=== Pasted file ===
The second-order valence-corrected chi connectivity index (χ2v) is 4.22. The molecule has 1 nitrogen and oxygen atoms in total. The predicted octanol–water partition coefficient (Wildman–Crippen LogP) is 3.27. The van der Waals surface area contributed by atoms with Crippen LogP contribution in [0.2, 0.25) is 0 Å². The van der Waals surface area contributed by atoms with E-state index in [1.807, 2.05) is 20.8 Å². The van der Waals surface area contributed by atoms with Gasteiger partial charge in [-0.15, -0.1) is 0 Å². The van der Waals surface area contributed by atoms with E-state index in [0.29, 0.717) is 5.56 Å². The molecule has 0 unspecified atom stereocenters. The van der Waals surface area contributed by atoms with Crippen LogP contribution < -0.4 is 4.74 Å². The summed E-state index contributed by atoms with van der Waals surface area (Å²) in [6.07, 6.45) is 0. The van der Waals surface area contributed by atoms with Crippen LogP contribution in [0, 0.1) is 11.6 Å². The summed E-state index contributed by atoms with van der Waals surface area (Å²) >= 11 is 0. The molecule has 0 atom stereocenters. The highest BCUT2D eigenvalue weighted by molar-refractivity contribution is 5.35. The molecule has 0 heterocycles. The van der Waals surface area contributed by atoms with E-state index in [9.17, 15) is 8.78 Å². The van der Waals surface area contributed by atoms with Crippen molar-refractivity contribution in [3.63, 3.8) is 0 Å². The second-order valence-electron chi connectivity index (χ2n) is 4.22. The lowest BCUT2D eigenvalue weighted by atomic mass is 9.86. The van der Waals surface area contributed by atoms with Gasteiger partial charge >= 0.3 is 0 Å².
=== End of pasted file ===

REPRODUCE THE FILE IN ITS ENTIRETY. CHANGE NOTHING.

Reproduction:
The second-order valence-corrected chi connectivity index (χ2v) is 4.22. The molecule has 1 nitrogen and oxygen atoms in total. The predicted octanol–water partition coefficient (Wildman–Crippen LogP) is 3.27. The van der Waals surface area contributed by atoms with Crippen LogP contribution in [0.2, 0.25) is 0 Å². The van der Waals surface area contributed by atoms with E-state index in [1.807, 2.05) is 20.8 Å². The van der Waals surface area contributed by atoms with Gasteiger partial charge in [-0.15, -0.1) is 0 Å². The van der Waals surface area contributed by atoms with E-state index in [0.29, 0.717) is 5.56 Å². The molecule has 0 unspecified atom stereocenters. The van der Waals surface area contributed by atoms with Crippen LogP contribution < -0.4 is 4.74 Å². The summed E-state index contributed by atoms with van der Waals surface area (Å²) in [6.07, 6.45) is 0. The van der Waals surface area contributed by atoms with Crippen LogP contribution in [0, 0.1) is 11.6 Å². The summed E-state index contributed by atoms with van der Waals surface area (Å²) >= 11 is 0. The molecule has 0 atom stereocenters. The highest BCUT2D eigenvalue weighted by molar-refractivity contribution is 5.35. The molecule has 0 heterocycles. The van der Waals surface area contributed by atoms with E-state index in [9.17, 15) is 8.78 Å². The van der Waals surface area contributed by atoms with Crippen molar-refractivity contribution in [3.63, 3.8) is 0 Å². The second-order valence-electron chi connectivity index (χ2n) is 4.22. The lowest BCUT2D eigenvalue weighted by atomic mass is 9.86. The van der Waals surface area contributed by atoms with Gasteiger partial charge >= 0.3 is 0 Å².